Heart Disease Risk in Diabetics Can Be Reduced by Eating Nuts

By Emily Lunardo, www.belmarrahealth.com
March 18, 2019 Updated: March 18, 2019

Heart disease risk in diabetics may be reduced by consuming nuts. The latest study uncovered that diabetics who consumed at least five 28-gram servings of nuts a week were 17 percent less likely to develop heart disease compared to those who only had one serving or less of nuts a week.

But just one serving of nuts isn’t all that bad. In fact, the study found that adding a serving of nuts a week reduced diabetics risk of developing cardiac conditions by three percent. They also had a six percent lower risk of dying from heart-related problems.

Lead study author Gang Liu explained, “These data provide novel evidence that supports the recommendation of incorporating nuts into healthy dietary patterns for the prevention of cardiovascular disease complications and premature deaths among individuals with diabetes.”

The researchers suspect that nuts help to improve blood sugar and reduce inflammation along with providing heart-healthy nutrients to support and protect the heart.

But like all things in life, moderation is key. Although it isn’t certain what the ideal serving size it, it is recommended to not consume too many nuts in one sitting or throughout the week. Nuts are high in fat and calories. On the other hand, nuts can help you feel full, which may help you reduce your daily caloric intake.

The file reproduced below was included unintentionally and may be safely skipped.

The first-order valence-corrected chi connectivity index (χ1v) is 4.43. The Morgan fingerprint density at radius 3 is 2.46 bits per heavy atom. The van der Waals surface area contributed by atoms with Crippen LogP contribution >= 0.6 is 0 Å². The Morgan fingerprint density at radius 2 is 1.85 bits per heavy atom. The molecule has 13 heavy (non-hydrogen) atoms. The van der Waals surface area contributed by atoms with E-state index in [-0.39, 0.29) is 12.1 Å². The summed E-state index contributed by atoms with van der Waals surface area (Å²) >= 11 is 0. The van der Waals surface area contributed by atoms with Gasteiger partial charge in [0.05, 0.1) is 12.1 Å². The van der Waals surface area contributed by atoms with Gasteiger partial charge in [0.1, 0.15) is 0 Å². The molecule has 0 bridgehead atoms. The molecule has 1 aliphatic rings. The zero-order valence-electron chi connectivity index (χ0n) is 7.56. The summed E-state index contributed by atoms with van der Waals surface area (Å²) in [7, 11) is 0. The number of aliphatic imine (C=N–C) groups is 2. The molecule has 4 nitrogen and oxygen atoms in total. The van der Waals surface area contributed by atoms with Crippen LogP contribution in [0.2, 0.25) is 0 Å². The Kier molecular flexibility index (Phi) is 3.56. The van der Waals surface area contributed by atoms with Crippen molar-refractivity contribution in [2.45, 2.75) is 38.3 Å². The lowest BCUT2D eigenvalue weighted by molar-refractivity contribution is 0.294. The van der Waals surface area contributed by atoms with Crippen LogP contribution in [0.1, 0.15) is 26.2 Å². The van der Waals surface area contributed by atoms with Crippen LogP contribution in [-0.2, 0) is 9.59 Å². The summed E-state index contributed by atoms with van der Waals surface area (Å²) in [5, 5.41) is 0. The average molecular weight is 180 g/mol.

This is why a handful of nuts is often recommended as a healthy snack.

The study looked at 16,217 men and women before and after being diagnosed with diabetes who were asked to consume nuts over the course of several years.

During the study, 3,336 cases of cardiovascular disease were documented.

Nuts were associated with a lower risk of heart disease even after adjusting for other factors. Nuts with the strongest association were walnuts, almonds, Brazil nuts, cashews, pistachios, pecans, macadamias, hazelnuts, and pine nuts.

A one-ounce serving of nuts is about 24 almonds, 18 cashews, 12 hazelnuts, and 14 walnut halves.

Emily Lunardo studied medical sociology at York University with a focus on the social determinants of health and mental illness. This article was first published on BelMarraHealth.com

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